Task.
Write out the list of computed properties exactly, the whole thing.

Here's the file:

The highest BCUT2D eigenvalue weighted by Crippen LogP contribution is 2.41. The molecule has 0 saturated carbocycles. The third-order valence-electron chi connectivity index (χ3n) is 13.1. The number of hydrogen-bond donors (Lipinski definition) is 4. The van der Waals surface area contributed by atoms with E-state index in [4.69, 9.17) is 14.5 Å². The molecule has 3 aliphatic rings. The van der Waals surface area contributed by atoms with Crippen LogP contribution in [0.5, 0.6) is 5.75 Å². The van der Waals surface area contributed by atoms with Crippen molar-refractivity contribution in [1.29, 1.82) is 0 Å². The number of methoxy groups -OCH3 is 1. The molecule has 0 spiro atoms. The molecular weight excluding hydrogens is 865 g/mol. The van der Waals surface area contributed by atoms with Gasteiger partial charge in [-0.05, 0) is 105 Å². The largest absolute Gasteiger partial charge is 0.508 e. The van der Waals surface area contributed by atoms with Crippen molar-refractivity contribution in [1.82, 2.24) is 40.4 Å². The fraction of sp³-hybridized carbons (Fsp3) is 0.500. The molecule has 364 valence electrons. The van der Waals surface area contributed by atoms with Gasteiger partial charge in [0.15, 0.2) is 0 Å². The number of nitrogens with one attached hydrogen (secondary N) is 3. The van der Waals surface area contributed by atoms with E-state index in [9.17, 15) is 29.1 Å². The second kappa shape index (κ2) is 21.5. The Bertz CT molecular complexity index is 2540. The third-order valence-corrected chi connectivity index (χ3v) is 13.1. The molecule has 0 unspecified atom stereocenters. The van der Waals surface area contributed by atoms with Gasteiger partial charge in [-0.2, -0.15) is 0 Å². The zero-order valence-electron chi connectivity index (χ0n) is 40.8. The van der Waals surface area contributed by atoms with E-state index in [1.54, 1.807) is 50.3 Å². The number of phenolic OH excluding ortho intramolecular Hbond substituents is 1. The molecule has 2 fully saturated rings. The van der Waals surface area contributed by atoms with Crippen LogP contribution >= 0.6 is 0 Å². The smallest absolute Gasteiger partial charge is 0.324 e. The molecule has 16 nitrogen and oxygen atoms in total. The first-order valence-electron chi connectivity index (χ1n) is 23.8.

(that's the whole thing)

The highest BCUT2D eigenvalue weighted by Crippen LogP contribution is 2.41. The molecule has 0 saturated carbocycles. The third-order valence-electron chi connectivity index (χ3n) is 13.1. The number of hydrogen-bond donors (Lipinski definition) is 4. The van der Waals surface area contributed by atoms with E-state index in [4.69, 9.17) is 14.5 Å². The molecule has 3 aliphatic rings. The van der Waals surface area contributed by atoms with Crippen LogP contribution in [0.5, 0.6) is 5.75 Å². The van der Waals surface area contributed by atoms with Crippen molar-refractivity contribution in [1.29, 1.82) is 0 Å². The number of methoxy groups -OCH3 is 1. The molecule has 0 spiro atoms. The molecular weight excluding hydrogens is 865 g/mol. The van der Waals surface area contributed by atoms with Gasteiger partial charge in [-0.05, 0) is 105 Å². The largest absolute Gasteiger partial charge is 0.508 e. The van der Waals surface area contributed by atoms with Crippen molar-refractivity contribution in [1.82, 2.24) is 40.4 Å². The fraction of sp³-hybridized carbons (Fsp3) is 0.500. The molecule has 364 valence electrons. The van der Waals surface area contributed by atoms with Gasteiger partial charge in [0.15, 0.2) is 0 Å². The number of nitrogens with one attached hydrogen (secondary N) is 3. The van der Waals surface area contributed by atoms with E-state index in [9.17, 15) is 29.1 Å². The second kappa shape index (κ2) is 21.5. The Bertz CT molecular complexity index is 2540. The third-order valence-corrected chi connectivity index (χ3v) is 13.1. The molecule has 0 unspecified atom stereocenters. The van der Waals surface area contributed by atoms with Gasteiger partial charge in [-0.2, -0.15) is 0 Å². The zero-order valence-electron chi connectivity index (χ0n) is 40.8. The van der Waals surface area contributed by atoms with E-state index in [1.54, 1.807) is 50.3 Å². The number of phenolic OH excluding ortho intramolecular Hbond substituents is 1. The molecule has 2 fully saturated rings. The van der Waals surface area contributed by atoms with Crippen LogP contribution >= 0.6 is 0 Å². The smallest absolute Gasteiger partial charge is 0.324 e. The molecule has 16 nitrogen and oxygen atoms in total. The first-order valence-electron chi connectivity index (χ1n) is 23.8.